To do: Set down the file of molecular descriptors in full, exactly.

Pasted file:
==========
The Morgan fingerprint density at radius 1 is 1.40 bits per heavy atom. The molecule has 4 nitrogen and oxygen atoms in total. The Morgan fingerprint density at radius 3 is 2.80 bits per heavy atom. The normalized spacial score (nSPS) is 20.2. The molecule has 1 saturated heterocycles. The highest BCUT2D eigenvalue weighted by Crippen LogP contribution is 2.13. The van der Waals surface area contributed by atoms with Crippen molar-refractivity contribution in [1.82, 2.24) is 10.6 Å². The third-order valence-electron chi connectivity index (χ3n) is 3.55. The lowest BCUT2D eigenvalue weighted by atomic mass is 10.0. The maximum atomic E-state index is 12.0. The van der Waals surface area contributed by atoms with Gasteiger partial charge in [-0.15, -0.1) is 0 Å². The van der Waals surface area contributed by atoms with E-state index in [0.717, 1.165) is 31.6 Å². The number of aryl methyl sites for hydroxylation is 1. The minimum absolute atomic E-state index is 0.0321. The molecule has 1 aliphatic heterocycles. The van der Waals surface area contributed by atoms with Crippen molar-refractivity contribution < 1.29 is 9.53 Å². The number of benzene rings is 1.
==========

The Morgan fingerprint density at radius 1 is 1.40 bits per heavy atom. The molecule has 4 nitrogen and oxygen atoms in total. The Morgan fingerprint density at radius 3 is 2.80 bits per heavy atom. The normalized spacial score (nSPS) is 20.2. The molecule has 1 saturated heterocycles. The highest BCUT2D eigenvalue weighted by Crippen LogP contribution is 2.13. The van der Waals surface area contributed by atoms with Crippen molar-refractivity contribution in [1.82, 2.24) is 10.6 Å². The third-order valence-electron chi connectivity index (χ3n) is 3.55. The lowest BCUT2D eigenvalue weighted by atomic mass is 10.0. The maximum atomic E-state index is 12.0. The van der Waals surface area contributed by atoms with Gasteiger partial charge in [-0.15, -0.1) is 0 Å². The van der Waals surface area contributed by atoms with E-state index in [0.717, 1.165) is 31.6 Å². The number of aryl methyl sites for hydroxylation is 1. The minimum absolute atomic E-state index is 0.0321. The molecule has 1 aliphatic heterocycles. The van der Waals surface area contributed by atoms with Crippen molar-refractivity contribution < 1.29 is 9.53 Å². The number of benzene rings is 1.